A Harvard University professor who evaluated the CORE districts’ research on the relationship between students’ social and emotional skills and academic achievement reports encouraging initial results. And he says the work should continue, even if the districts’ controversial next step – incorporating the findings from student surveys into an index that ranks schools’ performance – has pitfalls.
The California CORE districts are doing groundbreaking work and serving as a lab for the nation, Martin West, an associate professor in Harvard’s Graduate School of Education, wrote in an article published Thursday by the Brookings Institution, where he is a senior fellow. “What is important is that we learn from what happens next. We need to let evidence speak.”
The California Office to Reform Education, or CORE, is a collaborative of nine districts, six of which received a federal waiver from the No Child Left Behind Act three years ago to design a new school accountability system. They include some of the state’s largest districts – Los Angeles, Long Beach, Fresno, Santa Ana, San Francisco and Oakland – with nearly a million students.
Part of its work involves measuring skills like perseverance, confidence and ability to collaborate – what researchers call social-emotional or non-cognitive skills – and their impact on achievement. A growing body of research, led by teams at Stanford University, has established that students with these skills perform better than students lacking them, and that these mindsets can be taught. Some of the CORE member districts, including San Francisco, Oakland and Sacramento City, initially through pilot schools like Oak Ridge Elementary, have integrated teaching social-emotional skills into their curriculums and classroom activities.
Where CORE is heading into uncharted – and some researchers say risky – territory is attempting to incorporate students’ self-evaluations of their skills into a school accountability system that ranks schools.
As West acknowledged, leading researchers Angela Duckworth, a psychology professor at the University of Pennsylvania, and David Yeager, a psychology professor at the University of Texas, who’s also affiliated with Stanford, have criticized making social-emotional factors part of schoolwide accountability systems. Doing so, they warned, will compound the significant challenges of relying on student self-assessments. Students may inflate – or be coached to inflate – their self-ratings, and they have no objective standard on which to rate themselves, West wrote.
In a New York Times article last month, Duckworth, who resigned from a Boston nonprofit that helped CORE create its social-emotional measures, said she could not support using the measures to evaluate school performance. “I do not think we should be doing this; it is a bad idea,” she said.
While agreeing the potential concerns are significant, West wrote that CORE “has approached the development of this component of its accountability framework in a cautious, thoughtful manner.”
The districts developed their surveys to measure four social-emotional skills that evidence has shown, West wrote, are valid predictors of academic success:
- Self-management – the ability to regulate your emotions and behavior in stressful situations and to set and work toward goals;
- Growth mindset – the belief that you can improve your abilities, such as in math, through effort;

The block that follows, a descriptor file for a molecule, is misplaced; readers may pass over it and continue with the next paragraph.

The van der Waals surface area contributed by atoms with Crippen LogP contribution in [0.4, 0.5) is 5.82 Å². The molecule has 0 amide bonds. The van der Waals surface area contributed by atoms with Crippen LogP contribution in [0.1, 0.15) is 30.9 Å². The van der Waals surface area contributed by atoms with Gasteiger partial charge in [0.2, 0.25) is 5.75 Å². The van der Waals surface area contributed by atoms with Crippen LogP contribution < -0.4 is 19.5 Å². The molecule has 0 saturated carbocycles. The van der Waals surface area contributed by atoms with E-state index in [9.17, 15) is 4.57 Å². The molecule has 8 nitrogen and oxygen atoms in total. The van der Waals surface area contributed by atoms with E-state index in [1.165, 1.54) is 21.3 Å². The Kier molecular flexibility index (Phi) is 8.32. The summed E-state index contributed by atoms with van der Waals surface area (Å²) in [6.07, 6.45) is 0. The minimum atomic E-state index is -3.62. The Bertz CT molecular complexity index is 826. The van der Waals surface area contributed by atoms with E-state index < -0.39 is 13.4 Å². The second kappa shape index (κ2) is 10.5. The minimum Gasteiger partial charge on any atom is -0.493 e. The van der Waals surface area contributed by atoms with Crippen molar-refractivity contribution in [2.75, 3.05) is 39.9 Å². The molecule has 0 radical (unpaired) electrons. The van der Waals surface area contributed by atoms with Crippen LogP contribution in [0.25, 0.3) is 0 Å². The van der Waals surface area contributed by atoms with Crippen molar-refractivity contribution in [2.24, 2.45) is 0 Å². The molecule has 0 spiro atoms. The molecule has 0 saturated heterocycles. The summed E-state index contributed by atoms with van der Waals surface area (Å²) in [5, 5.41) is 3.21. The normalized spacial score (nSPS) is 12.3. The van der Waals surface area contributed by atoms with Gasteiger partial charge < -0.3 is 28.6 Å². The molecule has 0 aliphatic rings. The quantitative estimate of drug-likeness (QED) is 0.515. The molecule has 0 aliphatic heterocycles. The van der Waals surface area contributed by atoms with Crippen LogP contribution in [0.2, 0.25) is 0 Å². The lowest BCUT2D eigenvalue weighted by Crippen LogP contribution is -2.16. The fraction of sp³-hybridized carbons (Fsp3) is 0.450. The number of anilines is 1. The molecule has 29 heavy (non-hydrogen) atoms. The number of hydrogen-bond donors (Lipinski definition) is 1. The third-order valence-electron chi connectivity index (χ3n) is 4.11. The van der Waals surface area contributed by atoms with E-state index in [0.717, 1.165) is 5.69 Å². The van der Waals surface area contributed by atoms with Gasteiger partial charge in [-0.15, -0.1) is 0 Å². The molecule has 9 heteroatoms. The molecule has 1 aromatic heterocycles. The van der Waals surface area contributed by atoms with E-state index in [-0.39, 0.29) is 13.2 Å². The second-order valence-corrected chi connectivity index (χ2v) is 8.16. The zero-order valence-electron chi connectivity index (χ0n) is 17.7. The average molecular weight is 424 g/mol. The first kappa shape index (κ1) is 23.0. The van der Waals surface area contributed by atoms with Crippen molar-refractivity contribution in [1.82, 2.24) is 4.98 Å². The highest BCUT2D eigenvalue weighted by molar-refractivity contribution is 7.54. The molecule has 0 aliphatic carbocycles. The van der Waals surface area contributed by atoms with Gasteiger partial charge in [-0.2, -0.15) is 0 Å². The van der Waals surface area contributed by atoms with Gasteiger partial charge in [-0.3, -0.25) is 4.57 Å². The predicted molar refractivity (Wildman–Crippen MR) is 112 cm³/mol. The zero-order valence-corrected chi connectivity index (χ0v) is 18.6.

- Self-efficacy – the confidence in your ability to reach a goal;
- Social awareness – the ability to understand and empathize with others, particularly those with different backgrounds and cultures.
West and his colleagues at Harvard’s Center for Education Policy Research concluded that the questionnaires that CORE developed were valid, although less statistically reliable for 3rd and 4th graders. Analyzing individuals’ responses by the middle schools they attended, West said they found strong correlations between students’ average ratings of social-emotional skills and their schools’ overall test scores in math and English language arts, along with students’ grade point averages. Self-management skills showed the highest correlation. Low social-emotional ratings corresponded to higher rates of suspensions and absenteeism in middle school.
Social-emotional factors will count only for 8 percent of CORE’s new School Quality Improvement Index, which CORE introduced this year without including the social-emotional survey ratings. That will come next fall. CORE’s hope is that schools with high ratings will share what they do well, and schools with low ratings, particularly with subgroups of struggling students, will change instructional approaches. But many researchers remain skeptical of including soft, potentially manipulable measures for school accountability.
West acknowledges the CORE results so far are “quite limited” – and not predictive of how accurate the measures will be once they are used “in a high-stakes setting or even with the very modest weight that will be attached to them. Nor can we say anything about how CORE’s focus on social-emotional learning will alter teacher practice and, ultimately, student achievement.”
Under California’s Local Control Funding Formula, districts are required to set goals and take actions for improvement in eight priority areas, including underlying conditions for learning: school climate and student engagement. And, West noted, the new federal Every Student Succeeds Act “provides both opportunity and incentive for experimentation.”
CORE is taking the opportunity and deserves watching, he wrote.
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